Chicago Cops’ Online Fight Lands in Court

     CHICAGO (CN) – A Chicago police captain claims another police officer defamed him on Facebook, accusing him of having sworn an “oath to street gangs and narcotics dealers,” and using his position to protect “his family of dope dealing gangbangers.”
     Juan Morado sued Lance Handzel in Cook County Court.
     Morado is a police captain and executive officer for the Department’s 6th District on the South Side. He has been a Chicago police officer for 27 years.
     Morado says he “enjoys an excellent reputation among his colleagues in the law enforcement profession, and in the community in general.”
     But according to the complaint: “The defendant Lance Handzel has an intense hatred for the plaintiff Juan Morado and for other members of the plaintiff’s family.
     “The defendant Handzel thinks that the presence of the plaintiff’s family members in the neighborhood where the defendant lives is ruining that neighborhood.”
     Morado says his sisters, nephews, and niece all live with his mother, Mary Ann, in the Garfield Ridge neighborhood.
     Morado claims, “Handzel has made a series of false, malicious and defamatory statements about the plaintiff Juan Morado on his Facebook page.”
     As Handzel does not use Facebook privacy settings, “any person with an Internet connection can view the statements that the defendant publishes or ‘posts’ on his Facebook page,” the complaint states.
     Morado claims that in a Dec. 3, 2011 Facebook post, Handzel “accuses the occupants of Mary Ann Morado’s home of being drug dealers, gun sellers, breeders of pit bulls and gang members.”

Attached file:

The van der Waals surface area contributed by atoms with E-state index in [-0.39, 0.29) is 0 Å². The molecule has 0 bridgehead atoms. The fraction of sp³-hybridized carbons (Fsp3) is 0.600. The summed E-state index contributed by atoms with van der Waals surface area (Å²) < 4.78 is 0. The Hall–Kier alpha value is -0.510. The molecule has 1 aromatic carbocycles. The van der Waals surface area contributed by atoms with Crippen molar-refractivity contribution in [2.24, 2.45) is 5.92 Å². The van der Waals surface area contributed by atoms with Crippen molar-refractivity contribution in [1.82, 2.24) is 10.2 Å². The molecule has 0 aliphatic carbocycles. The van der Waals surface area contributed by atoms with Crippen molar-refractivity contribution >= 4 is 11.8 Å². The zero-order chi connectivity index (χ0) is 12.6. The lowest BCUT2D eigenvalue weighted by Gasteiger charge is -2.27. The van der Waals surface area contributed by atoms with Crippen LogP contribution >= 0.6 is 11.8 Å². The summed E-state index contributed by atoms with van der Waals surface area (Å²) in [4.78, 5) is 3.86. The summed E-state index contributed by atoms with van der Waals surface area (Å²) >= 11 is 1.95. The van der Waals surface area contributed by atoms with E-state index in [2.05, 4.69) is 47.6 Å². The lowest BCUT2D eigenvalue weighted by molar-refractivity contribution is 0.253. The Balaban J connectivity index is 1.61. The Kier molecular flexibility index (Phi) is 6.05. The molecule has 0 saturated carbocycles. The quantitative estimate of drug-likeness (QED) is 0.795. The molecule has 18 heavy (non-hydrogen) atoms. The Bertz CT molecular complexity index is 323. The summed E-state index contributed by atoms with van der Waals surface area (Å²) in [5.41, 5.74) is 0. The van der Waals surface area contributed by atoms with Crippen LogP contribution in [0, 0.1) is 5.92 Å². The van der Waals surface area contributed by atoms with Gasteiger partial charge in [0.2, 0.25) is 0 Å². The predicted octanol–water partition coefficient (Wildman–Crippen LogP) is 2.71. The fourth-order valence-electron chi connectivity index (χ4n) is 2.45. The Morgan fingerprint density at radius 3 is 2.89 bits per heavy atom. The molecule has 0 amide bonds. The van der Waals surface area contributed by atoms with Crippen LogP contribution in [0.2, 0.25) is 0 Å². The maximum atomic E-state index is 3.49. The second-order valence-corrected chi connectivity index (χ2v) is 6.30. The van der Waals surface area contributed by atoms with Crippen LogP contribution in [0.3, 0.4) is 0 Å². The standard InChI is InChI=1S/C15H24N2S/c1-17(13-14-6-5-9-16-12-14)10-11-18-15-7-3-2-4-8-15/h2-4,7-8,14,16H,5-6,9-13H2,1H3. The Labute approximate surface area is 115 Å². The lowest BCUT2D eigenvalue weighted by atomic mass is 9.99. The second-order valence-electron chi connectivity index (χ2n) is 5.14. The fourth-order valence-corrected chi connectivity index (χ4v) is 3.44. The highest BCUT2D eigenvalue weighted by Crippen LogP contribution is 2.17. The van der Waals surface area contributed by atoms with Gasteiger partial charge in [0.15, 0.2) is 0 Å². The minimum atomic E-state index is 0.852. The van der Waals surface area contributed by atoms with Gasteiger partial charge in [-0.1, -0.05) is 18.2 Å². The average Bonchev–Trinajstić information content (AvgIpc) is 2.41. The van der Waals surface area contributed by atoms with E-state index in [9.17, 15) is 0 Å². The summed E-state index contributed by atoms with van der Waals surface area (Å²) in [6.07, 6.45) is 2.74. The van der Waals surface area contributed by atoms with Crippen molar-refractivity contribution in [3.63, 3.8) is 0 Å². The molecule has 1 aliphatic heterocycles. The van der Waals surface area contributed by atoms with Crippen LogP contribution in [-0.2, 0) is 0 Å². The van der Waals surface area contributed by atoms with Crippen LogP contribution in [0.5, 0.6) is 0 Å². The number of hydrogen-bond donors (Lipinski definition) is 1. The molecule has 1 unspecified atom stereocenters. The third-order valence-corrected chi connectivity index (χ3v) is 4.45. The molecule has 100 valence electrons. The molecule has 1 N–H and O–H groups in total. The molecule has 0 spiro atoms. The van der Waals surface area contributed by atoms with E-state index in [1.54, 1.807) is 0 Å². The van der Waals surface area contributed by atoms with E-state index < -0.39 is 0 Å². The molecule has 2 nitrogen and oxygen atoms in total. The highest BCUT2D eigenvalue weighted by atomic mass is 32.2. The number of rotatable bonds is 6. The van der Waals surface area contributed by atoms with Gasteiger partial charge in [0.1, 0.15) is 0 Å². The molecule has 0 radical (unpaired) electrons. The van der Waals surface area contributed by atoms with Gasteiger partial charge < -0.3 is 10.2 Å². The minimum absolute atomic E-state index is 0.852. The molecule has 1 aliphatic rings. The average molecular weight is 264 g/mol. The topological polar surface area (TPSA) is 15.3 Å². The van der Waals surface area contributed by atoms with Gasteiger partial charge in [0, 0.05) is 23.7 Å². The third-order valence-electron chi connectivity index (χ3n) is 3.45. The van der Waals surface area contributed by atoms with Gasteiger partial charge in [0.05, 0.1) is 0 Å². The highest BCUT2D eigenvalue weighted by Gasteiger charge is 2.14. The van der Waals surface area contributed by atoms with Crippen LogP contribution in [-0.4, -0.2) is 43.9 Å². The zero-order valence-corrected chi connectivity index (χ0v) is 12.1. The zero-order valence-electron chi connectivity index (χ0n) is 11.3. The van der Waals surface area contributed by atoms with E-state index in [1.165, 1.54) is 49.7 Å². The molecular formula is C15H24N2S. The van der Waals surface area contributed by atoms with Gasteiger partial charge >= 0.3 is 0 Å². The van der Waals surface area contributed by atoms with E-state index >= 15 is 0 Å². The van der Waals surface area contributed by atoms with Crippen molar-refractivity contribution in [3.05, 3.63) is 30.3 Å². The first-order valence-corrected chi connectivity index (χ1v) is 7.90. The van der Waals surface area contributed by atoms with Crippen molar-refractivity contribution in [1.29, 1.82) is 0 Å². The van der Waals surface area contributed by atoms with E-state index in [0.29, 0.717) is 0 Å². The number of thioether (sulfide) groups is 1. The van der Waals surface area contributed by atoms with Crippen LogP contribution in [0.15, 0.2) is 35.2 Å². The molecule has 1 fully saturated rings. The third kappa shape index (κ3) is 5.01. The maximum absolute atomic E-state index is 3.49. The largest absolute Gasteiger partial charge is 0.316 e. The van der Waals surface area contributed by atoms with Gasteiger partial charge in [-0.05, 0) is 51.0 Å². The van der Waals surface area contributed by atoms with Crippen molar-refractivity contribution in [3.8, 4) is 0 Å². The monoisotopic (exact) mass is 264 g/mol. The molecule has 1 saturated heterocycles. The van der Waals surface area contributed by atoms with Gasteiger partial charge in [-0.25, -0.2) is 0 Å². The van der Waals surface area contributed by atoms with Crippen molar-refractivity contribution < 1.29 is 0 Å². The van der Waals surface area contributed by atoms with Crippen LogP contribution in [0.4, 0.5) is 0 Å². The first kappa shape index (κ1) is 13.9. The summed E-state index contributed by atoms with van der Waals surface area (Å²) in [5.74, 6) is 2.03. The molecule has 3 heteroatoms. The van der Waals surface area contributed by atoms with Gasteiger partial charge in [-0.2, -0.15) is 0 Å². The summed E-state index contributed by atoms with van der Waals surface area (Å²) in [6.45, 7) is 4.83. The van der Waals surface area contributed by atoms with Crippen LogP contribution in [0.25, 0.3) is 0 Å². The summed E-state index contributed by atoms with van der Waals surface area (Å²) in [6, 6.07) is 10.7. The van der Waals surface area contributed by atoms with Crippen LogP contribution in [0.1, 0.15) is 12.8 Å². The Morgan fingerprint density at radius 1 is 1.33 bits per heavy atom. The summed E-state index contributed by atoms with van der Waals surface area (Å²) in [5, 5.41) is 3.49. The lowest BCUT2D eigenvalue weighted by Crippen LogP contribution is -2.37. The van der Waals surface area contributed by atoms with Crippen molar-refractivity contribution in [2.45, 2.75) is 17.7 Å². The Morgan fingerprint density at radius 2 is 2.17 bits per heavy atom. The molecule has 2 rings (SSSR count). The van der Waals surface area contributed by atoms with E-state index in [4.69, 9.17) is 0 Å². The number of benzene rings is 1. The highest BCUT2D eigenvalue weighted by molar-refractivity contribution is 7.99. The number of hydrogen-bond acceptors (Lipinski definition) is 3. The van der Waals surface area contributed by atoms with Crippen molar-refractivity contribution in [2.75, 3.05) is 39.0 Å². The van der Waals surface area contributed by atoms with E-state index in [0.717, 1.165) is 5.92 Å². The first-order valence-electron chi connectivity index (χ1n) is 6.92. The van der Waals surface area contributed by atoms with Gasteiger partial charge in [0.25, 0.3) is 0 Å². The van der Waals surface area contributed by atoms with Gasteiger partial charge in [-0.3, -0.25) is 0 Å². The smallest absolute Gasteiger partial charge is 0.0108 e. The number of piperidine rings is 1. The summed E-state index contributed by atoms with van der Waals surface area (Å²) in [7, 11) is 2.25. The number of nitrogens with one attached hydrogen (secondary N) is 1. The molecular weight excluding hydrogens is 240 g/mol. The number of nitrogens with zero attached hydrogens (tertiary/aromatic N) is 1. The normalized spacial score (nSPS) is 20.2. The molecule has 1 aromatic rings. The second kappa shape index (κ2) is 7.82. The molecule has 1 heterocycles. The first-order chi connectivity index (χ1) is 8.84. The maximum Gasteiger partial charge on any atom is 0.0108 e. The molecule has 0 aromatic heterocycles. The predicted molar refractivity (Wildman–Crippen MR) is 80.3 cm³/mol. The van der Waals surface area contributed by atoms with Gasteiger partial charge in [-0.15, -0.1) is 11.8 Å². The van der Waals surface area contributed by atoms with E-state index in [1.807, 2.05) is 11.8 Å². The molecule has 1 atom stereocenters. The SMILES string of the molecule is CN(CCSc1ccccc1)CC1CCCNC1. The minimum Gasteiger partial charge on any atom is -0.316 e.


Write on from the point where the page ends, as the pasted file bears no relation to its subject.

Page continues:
The complaint continues: “The defendant’s Facebook message also states that the residents of Mary Ann Morado’s home are ‘related to a high ranking member of the Chicago Police Department.’ In this statement, the defendant is referring to the plaintiff Juan Morado. …
     “The defendant Handzel accuses the plaintiff Juan Morado of being a ‘corrupt police official with un-ethical [sic] ties to Gang members and the narcotic [sic] world.
     “The defendant also claims that the plaintiff caused a retired member of the Chicago Police Department to ‘hunt me down and threatened me.'” (Brackets in complaint.)
     Morado claims that Handzel also posted statements on the Facebook page of a WGN-TV newscaster, (nonparty) Mark Suppelsa, stating, “that the plaintiff Juan Morado ‘has made every attempt to put myself and my family in harm’s way.'”
     And he claims that Handzel “also stated that the plaintiff Juan Morado has sworn an ‘oath to street gangs and narcotics dealers’ which the defendant described as ‘lucrative.'”
     In Jan. 2 posting, Morado says, “Lance Handzel posted what he termed a ‘safety alert to all of my friends and to anyone who lives in our neighborhood.’ …
     “The post also alleges that the ‘male occupants that are in the residemce’ [sic] are gang members who are selling drugs (‘heroin, cocaine, crack, meth and weed’ according to the defendant).
     “The defendant warns children not to ‘gravitate or hangout their’ [sic].
     “The defendant Handzel also claimed that the plaintiff Juan Morado’s position on the Chicago Police Department is ‘the families [sic] rreason [sic] for running such a successful operation.'” (Brackets and parentheses in complaint.)
     Also in January, Morado says, Handzel posted a letter on Mayor Rahm Emanuel’s Facebook page, and that “In this letter, the defendant accused the plaintiff of ‘threatening and intimidating my family and I.'”
     And on Feb. 3, Morado says, Handzel posted a statement the claimed “that the plaintiff, along with ‘his family of dope dealing gangbangers decided to intimidate and harass me because I arrested his nephew.'”
     Morado says all of Handzel’s allegations are false.
     He seeks an injunction and punitive damages for defamation.
     He is represented by Thomas Needham.

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